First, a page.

In this bold, sweeping study of the development of Western economies, Douglass C. North sets forth a new view of societal change.
At the core of Professor North's investigation is the question of property rights, the arrangements individuals and groups have made through history to deal with the fundamental economic problem of scarce resources.
In six theoretical chapters, Professor North examines the structure of economic systems, outlines an economic theory of the state and the ideologies that undergird various modes of economic organization, and then explores the dynamic forces such as new technologies that cause institutions to adapt in order to survive. With this analytical framework in place, major phases in Western history come under careful reappraisal, from the origins of agriculture and the neolithic revolution through the political economy of the ancient and medieval worlds to the industrial revolution and the economic transformations of the twentieth century.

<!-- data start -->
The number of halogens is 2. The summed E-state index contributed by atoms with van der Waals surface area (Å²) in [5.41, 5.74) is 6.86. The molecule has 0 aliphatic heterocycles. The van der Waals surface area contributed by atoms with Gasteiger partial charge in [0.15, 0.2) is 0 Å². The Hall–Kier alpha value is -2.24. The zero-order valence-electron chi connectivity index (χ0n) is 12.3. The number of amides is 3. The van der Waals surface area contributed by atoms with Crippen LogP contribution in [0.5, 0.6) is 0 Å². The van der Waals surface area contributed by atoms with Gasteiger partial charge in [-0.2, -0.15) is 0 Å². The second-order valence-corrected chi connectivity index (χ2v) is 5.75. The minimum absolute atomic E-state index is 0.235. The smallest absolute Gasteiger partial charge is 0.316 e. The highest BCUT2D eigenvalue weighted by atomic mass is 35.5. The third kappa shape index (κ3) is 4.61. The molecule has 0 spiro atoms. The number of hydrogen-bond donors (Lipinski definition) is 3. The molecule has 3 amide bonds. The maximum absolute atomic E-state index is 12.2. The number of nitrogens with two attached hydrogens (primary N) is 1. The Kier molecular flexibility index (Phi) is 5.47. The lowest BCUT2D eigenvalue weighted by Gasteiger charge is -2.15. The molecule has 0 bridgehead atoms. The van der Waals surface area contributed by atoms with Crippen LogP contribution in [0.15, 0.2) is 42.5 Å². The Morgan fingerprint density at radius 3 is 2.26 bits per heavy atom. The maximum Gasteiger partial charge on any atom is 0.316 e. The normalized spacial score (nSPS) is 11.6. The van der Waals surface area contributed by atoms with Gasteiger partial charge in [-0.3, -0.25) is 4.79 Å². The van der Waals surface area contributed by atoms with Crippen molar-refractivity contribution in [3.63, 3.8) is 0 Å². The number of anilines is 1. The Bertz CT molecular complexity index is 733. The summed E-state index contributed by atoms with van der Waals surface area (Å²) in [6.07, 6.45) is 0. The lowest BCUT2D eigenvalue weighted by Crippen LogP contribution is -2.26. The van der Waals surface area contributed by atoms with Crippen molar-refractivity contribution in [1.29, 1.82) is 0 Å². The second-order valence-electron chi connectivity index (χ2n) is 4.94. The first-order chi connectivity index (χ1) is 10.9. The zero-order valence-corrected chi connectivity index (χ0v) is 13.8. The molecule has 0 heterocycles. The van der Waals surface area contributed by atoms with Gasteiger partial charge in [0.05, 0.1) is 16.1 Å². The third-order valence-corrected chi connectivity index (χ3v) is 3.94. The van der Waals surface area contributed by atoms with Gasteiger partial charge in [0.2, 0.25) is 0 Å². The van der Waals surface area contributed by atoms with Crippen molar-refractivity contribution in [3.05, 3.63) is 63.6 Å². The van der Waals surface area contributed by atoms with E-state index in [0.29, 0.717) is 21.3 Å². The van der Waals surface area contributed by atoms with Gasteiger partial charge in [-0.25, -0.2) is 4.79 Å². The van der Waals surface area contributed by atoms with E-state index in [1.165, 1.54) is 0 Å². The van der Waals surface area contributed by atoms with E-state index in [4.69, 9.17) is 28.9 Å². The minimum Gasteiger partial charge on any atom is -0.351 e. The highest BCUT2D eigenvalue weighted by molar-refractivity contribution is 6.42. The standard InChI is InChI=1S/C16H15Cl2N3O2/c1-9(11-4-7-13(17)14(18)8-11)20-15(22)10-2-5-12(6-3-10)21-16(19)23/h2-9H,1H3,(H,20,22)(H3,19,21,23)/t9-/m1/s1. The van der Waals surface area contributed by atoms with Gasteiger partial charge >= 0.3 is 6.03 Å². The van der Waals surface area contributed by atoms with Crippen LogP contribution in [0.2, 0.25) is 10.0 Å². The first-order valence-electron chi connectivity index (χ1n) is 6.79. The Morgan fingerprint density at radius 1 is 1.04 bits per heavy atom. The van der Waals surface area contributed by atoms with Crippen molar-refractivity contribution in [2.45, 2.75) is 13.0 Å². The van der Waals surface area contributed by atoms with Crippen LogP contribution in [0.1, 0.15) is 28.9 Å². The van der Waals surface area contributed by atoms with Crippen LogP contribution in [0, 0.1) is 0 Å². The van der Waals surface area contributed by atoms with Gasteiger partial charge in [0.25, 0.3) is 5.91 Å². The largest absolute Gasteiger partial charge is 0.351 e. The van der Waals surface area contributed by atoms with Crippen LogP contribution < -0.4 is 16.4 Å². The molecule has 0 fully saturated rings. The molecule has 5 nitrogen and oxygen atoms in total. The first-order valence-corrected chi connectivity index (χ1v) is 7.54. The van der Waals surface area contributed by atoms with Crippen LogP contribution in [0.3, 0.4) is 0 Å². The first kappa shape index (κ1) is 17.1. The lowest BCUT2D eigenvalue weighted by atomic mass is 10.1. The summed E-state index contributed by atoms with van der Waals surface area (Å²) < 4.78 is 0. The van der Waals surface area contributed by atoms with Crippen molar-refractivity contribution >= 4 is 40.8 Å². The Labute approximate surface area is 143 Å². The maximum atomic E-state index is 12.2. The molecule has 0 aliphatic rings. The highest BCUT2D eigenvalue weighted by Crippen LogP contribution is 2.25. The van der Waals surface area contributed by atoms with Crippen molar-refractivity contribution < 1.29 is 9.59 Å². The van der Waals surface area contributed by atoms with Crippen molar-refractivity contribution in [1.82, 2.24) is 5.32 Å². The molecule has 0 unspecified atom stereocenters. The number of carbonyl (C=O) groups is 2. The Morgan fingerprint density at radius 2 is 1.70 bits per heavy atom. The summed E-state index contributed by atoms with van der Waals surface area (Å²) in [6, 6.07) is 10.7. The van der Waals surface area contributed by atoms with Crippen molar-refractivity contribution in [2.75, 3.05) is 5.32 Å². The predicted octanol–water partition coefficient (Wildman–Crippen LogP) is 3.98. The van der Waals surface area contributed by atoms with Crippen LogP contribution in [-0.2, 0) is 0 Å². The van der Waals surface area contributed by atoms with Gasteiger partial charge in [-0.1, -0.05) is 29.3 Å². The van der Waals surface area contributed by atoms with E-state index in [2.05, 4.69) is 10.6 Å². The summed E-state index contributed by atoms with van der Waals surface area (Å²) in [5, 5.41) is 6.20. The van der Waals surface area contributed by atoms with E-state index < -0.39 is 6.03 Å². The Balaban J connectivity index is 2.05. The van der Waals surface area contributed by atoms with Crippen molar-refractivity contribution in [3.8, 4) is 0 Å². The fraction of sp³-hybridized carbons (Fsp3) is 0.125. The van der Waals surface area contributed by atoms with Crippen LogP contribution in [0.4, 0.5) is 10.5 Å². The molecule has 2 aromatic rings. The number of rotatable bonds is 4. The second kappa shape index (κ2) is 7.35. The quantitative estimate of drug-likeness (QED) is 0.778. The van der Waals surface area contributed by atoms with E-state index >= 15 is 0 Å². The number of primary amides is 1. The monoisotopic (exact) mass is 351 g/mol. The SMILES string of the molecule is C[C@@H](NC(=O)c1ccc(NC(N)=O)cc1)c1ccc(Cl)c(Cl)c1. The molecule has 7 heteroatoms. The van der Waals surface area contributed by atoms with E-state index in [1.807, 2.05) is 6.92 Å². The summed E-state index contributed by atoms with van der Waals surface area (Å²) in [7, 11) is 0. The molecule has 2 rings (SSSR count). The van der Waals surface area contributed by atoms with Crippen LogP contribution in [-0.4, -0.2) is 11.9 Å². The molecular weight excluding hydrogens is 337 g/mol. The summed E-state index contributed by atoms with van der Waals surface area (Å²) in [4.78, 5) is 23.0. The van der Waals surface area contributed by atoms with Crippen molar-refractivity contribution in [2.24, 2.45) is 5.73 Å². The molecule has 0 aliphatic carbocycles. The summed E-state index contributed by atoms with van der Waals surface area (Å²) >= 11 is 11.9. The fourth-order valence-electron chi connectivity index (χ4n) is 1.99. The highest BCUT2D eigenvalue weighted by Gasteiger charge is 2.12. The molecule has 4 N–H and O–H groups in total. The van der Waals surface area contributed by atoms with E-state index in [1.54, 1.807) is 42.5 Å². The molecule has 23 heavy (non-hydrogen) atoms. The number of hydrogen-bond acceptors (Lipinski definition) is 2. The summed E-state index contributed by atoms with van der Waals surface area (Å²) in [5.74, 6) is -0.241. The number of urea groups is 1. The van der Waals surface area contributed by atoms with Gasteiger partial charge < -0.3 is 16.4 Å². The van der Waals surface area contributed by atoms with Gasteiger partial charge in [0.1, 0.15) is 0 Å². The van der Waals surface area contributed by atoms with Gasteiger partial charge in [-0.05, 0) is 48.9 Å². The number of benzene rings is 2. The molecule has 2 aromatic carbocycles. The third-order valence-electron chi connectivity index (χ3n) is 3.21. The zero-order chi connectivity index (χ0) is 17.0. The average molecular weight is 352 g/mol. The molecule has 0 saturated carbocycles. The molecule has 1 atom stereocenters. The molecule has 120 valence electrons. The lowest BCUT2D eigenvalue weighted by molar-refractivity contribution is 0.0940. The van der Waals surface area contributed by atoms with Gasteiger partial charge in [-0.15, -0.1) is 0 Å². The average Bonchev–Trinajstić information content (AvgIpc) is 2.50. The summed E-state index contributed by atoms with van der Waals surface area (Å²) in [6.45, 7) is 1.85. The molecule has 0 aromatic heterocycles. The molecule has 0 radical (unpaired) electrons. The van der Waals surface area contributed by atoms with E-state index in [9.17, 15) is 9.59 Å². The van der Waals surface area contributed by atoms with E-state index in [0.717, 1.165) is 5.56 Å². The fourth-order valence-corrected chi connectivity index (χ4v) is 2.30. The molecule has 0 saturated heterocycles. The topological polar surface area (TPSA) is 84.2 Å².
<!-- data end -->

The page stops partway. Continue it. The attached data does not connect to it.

Structure and Change in Economic History is a work that will reshape many established explanations of the growth of the west.